short-term debt markets that came under intense stress as people and companies rushed to move all of their holdings into cash. And problems were brewing in the corporate debt market, including in exchange-traded funds, which track bundles of corporate debt and other assets but trade like stocks. Corporate bonds were difficult to trade and near impossible to issue in mid-March 2020. Prices on some high-grade corporate debt E.T.F.s, including one of BlackRock’s, were out of whack relative to the values of the underlying assets, which is unusual.
People could still pull their money from E.T.F.s, which both the industry and several outside academics have heralded as a sign of their resiliency. But investors would have had to take a financial hit to do so, relative to the quoted value of the underlying bonds. That could have bruised the product’s reputation in the eyes of some retail savers.
fund recovery was nearly instant.
When the New York Fed retained BlackRock’s advisory arm to make the purchases, it rapidly disclosed details of those contracts to the public. The firm did the program cheaply for the government, waiving fees for exchange-traded fund buying and rebating fees from its own iShares E.T.F.s back to the New York Fed.
The Fed has explained the decision to hire the advisory side of the house in terms of practicality.
“We hired BlackRock for their expertise in these markets,” Mr. Powell has since said in defense of the rapid move. “It was done very quickly due to the urgency and need for their expertise.”
The discussion could shape the path ahead for economic policy, helping to determine how much support President Biden has for infrastructure spending proposals and how patient the Fed can be in removing emergency monetary policy supports.
“This is the largest year-over-year increase in prices since the Great Recession, and massive stimulus spending is a contributing factor,” Senator Mike Crapo, Republican of Idaho, wrote on Twitter. “Proposals for further federal spending, coupled with job-killing tax hikes, are not the remedy for economic recovery.”
The White House has been focused on alleviating bottlenecks where it can, reviewing the supply chain for semiconductors and critical minerals used in all sorts of products. But controlling inflation falls largely to the Fed.
The data comes less than a week before the central bank’s June meeting, which will give the Fed chair, Jerome H. Powell, another opportunity to address how he and his colleagues plan to achieve their two key goals — stable prices and full employment — in the tricky post-pandemic economic environment.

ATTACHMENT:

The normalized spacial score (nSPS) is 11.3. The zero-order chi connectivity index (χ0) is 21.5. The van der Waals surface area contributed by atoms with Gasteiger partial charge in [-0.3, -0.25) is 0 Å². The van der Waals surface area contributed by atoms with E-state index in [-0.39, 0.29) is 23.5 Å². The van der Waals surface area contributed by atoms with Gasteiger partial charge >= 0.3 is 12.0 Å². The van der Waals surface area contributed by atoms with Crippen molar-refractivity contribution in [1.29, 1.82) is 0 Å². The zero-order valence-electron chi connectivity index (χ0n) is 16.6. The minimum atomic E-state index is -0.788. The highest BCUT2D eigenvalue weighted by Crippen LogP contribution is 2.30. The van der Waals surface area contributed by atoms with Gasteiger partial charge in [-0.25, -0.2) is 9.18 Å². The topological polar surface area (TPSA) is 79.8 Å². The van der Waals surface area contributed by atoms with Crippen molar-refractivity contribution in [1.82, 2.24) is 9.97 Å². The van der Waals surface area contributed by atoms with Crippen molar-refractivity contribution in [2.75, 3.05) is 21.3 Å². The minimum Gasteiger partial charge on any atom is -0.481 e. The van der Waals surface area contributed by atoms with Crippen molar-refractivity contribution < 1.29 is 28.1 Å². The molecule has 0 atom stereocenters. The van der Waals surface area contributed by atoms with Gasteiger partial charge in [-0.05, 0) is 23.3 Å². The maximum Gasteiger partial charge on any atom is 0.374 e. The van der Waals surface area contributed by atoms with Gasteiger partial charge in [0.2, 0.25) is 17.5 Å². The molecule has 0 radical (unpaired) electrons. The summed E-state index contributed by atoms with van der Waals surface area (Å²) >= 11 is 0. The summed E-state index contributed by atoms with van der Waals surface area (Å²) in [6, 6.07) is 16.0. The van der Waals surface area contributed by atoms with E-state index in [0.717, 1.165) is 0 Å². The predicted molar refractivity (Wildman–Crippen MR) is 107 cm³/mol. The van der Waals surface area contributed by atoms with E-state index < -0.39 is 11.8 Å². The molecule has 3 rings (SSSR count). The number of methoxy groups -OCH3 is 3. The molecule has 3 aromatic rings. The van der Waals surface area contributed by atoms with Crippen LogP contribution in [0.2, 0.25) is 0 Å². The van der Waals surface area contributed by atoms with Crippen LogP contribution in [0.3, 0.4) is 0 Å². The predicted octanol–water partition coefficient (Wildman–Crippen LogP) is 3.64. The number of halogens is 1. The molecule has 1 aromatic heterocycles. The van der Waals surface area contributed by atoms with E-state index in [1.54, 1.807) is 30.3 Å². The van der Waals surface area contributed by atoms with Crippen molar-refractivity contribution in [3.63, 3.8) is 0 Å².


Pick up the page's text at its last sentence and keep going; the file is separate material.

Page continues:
“The Fed has never said how big a reopening spike it expected, but we’re guessing that policymakers have been surprised by the past two months’ numbers,” Ian Shepherdson, chief economist at Pantheon Macroeconomics, wrote in a note following the release.
The big policy question facing the Fed is when, and how quickly, it will begin to slow its $120 billion in monthly government-backed bond purchases. That policy is meant to keep borrowing of all kinds cheap and stoke demand, and because it bolsters stock prices, markets are very attuned to when central bankers will taper it.
Mr. Powell and his colleagues have repeatedly said that they need to see “substantial” further progress toward maximum employment and stable inflation that averages 2 percent over time before they pull back from that policy.
Turn on the news, scroll through Facebook, or listen to a White House briefing these days and there’s a good chance you’ll catch the Federal Reserve’s least-favorite word: Inflation. If that bubbling popular concern about prices gets too ingrained in America’s psyche, it could spell trouble for the nation’s central bank.
Interest in inflation has jumped this year for both political and practical reasons. Republicans, and even some Democrats, have been warning that the government’s hefty pandemic spending could push inflation higher.And as the economy gains steam, demand is coming back faster than supply. It’s a recipe for bigger price tags for everything from airline tickets to used cars, at least temporarily.
The Fed, which Congress has put in charge of controlling inflation, thinks the jump in prices this year will fade as data quirks, supply bottlenecks and a reopening-induced pop in demand work their way through the system. For now, officials see no reason to tap the brakes by slowing down large-scale bond purchases or raising interest rates, policy changes that would slacken demand as an antidote to accelerating inflation.
And the Fed has big reasons to avoid overreacting: The problem in the wake of the 2007 to 2009 recession was tepid price gains that risked an economically damaging downward spiral, not fast ones. Inflation far above the central bank’s comfort level hasn’t been a feature of the economic landscape since the 1980s.